Big losses for medical ganja pot providers
Minnesota's two licensed medical marijuana manufacturers posted millions of dollars in losses in their first full year of operations, according to financial documents obtained by The Associated Press.
Minnesota Medical Solutions posted a US$3 million loss in 2015, a period that saw the rush to build up facilities, the growing and cultivating of the plants and the first six months of legal medical marijuana sales. The company also said it lost more than US$542,000 in 2014.
The other manufacturer, LeafLine Labs, lost roughly US$2.2 million in 2015. Their audit does not include information from 2014. The AP obtained copies of the documents through an open records request.
The heavy losses illustrate the difficulty of running a medical marijuana business in Minnesota's tightly regulated structure and confirm some fears among patient advocates that the program can't survive long-term.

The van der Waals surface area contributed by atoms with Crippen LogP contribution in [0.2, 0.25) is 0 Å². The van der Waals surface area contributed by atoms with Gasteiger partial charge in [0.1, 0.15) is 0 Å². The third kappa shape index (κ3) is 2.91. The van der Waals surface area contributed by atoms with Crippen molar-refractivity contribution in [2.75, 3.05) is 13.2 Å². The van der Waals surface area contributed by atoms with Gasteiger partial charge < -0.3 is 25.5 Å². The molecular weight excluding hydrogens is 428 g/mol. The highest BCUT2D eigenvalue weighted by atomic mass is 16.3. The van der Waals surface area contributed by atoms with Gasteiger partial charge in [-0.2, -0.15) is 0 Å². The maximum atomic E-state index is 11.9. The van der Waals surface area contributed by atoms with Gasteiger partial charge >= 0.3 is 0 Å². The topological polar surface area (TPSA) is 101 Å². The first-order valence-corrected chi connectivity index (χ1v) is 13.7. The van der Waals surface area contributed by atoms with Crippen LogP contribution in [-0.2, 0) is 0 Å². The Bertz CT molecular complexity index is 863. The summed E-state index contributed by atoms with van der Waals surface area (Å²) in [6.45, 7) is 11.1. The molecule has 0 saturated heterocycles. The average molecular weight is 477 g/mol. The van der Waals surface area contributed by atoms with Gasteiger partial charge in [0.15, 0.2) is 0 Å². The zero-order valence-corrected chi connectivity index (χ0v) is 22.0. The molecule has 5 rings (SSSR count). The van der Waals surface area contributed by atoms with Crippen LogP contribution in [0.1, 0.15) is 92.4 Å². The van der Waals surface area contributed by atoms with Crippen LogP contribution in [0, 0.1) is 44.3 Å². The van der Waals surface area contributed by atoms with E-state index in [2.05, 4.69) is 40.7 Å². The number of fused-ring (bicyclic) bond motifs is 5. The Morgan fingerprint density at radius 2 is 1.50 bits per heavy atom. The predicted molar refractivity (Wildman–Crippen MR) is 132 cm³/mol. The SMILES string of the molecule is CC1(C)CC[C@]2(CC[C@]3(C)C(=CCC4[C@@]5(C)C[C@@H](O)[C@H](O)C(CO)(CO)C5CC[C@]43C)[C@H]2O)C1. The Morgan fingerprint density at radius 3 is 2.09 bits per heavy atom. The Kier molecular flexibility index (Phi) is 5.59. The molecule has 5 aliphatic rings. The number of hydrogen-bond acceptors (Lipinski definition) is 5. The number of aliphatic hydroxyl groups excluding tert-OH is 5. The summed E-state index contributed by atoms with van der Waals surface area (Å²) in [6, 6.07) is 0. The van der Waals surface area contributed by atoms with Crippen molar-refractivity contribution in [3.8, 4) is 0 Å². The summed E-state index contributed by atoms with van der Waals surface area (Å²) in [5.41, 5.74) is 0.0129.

Only 10 severe medical conditions qualify for the program intractable pain, which supporters think will greatly broaden the customer base, was only recently added and the plant form is banned. That makes Minnesota's program among the most restrictive in the 25 states with such laws on the books.
Between start-up costs associated with growing facilities and dispensary openings, the high costs of processing the plants into pill and vapour forms and the layers of required laboratory testing, manufacturers expected a rough go in the first years. Coupled with lacklustre enrolment fewer than 900 patients had signed up within the first six months of sales Minnesota Medical chief executive Kyle Kingsley called 2015 "an unusual year, and future years won't be like that."
"In year one, we needed to strike a balance between minimising expenses and building a company that would be financially sustainable over the long haul," he said in a statement.